When most Little League games ended, I’d settle into my postgame routine – take off the cleats, throw on the flops, stab the yellow straw through the bottom of the Capri Sun, and start chowing down on the oranges the Team Mom brought.
But on May 19, 1994, there was no time for any of that. As the third strike was called, I sprinted from centerfield straight to my mother’s Nissan Quest. No Capri Sun. No oranges. We were going to see a dog.
With my brother and sister in tow, we drove from Collins Hill Park to a nearby apartment complex in Duluth to meet Muffin, a dog my mother found in the newspaper, which is apparently where the classifieds lived before Craigslist.
The first thing that stood out about Muffin was she was a really ugly dog. SUPER ugly. She was a Lhasa Apso-Shitzu mix with a snaggletooth coming out of the left side of her mouth and eyes the same shade as her coat. Of course, she didn’t let it get her down. Muffin had spunk! She could fetch, shake, and sit on command. But she really stole our hearts when she began showing off her incredible jumping ability.
I got one of her toys and put it directly in front of my nose. She leaped right up and snatched it. No problem. I grabbed another toy. I put it a couple inches higher. She got that one, too.
I was in love. We all were. Muffin left with us in that Nissan Quest and became the LaRoche family dog.
Of course, there was one small problem – 11 year old boys that love baseball and acting cool in front of their friends don’t exactly want a dog named Muffin. It’s a really embarrassing name.
“Mom, I think we should change Muffin’s name,” I proposed on our drive home.
“Austin, it’s her name. She knows it. When you say ‘Muffin,’ she understands you’re talking to her,” my pragmatic mother replied.
“But if she learned a new name, she could go by that, and then we wouldn’t have to be the family with the dog named Muffin.”
“I think we’ll stick with Muffin.”
The next morning started what would be many funny adventures I would have with Muffin. My job was to take her on her morning walk. I put the leash on my new dog, walked out the door, and followed Muffin’s lead. The humane bone in my body didn’t want to pull the leash because it was connected to a collar wrapped around her neck. Muffin quickly realized she could do whatever she wanted and proceeded to drag my 67 pound body across the neighborhood – through the Little’s backyard, down near the creek, and into the woods.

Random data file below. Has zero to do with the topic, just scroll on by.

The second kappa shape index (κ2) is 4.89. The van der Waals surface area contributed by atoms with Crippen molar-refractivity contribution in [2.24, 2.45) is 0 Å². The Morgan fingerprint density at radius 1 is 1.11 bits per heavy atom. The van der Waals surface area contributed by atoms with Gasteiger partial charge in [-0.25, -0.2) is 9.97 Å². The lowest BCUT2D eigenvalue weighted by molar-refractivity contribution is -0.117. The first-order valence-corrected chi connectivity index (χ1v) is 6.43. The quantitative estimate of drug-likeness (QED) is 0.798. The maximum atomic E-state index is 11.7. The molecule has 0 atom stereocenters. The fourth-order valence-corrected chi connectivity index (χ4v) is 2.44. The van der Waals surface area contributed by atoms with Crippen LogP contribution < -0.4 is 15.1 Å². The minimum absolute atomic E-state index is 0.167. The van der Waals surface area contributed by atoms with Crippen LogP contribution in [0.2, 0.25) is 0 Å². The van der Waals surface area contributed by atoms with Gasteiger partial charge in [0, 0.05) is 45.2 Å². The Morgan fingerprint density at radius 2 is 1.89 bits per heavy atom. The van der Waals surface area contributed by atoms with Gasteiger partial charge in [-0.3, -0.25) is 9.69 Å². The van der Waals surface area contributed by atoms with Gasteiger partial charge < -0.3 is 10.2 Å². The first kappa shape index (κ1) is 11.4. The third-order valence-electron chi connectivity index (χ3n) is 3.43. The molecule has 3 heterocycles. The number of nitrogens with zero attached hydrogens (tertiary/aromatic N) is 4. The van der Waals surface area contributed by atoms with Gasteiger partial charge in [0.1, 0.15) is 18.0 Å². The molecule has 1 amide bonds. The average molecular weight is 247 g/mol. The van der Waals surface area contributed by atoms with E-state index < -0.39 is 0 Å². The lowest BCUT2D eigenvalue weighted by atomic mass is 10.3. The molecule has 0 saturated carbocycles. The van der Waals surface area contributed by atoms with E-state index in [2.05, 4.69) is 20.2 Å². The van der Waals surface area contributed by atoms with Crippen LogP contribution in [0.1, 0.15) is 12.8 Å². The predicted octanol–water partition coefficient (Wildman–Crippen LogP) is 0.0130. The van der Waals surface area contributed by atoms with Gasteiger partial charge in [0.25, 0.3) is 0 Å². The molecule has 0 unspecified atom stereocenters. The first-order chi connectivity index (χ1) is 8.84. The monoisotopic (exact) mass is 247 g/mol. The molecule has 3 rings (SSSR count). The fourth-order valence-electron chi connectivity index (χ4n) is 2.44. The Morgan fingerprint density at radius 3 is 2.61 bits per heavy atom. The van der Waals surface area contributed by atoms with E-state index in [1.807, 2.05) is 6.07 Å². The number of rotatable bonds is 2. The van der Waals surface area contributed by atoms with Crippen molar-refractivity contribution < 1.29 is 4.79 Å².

Over the years, Muffin gave us much to laugh about. There was the time she ate half a dozen chocolate glazed donuts and diarrhea-ed throughout the night in my room, creating her own field of land mines I had to navigate through to exit. There was our epic battle when she got ahold of my pack of peanut-butter crackers that led me to taking a broom and trying to poke the crackers from her mouth. And there was simply the site of her in pigtails after being pampered at the groomer that still makes me smile.
As I transformed from an 11 year old boy to an 18 year old high school graduate, the time came for me to leave for college. Living without a dog was tough (to be fair, I was waaaay too irresponsible to care for another creature at the time), but Muffin always made coming home feel good. I’d walk through the door, and she’d go into Protector-of-the-House mode, darting at the “intruder,” only to realize halfway through her sprint that it was me. Then she’d start barking excitedly as if to say, “He’s BACK! He’s back everybody! Get over here and see him! WOOHOO!” It was the best “Welcome Home” you could ask for.
Muffin lived to be 17 years old. She died in the arms of the woman who protected her namesake about four months later than she should have. It’s not easy saying goodbye to the family dog. Even when she’s howling through the night, can’t see anymore, and has to wear a diaper 24/7. But we had a hard time letting Muffin go. After all, she was the only family dog we’d ever have.
Sure, we’re older now and my brother has his dog, my sister has hers, and I have mine. But Muffin was ours. She was loyal, funny, and really, really ugly. I also like to think she was incredibly bright. After all, she totally knew what I meant every time I said, “Come here, Blade. Blade, come.”
Have a great first dog experience and want to share it with us? Email us at firstname.lastname@example.org and tell us all about it! And if you need to book your first pup for his first vacay, be sure to browse through our awesome DogVacay hosts.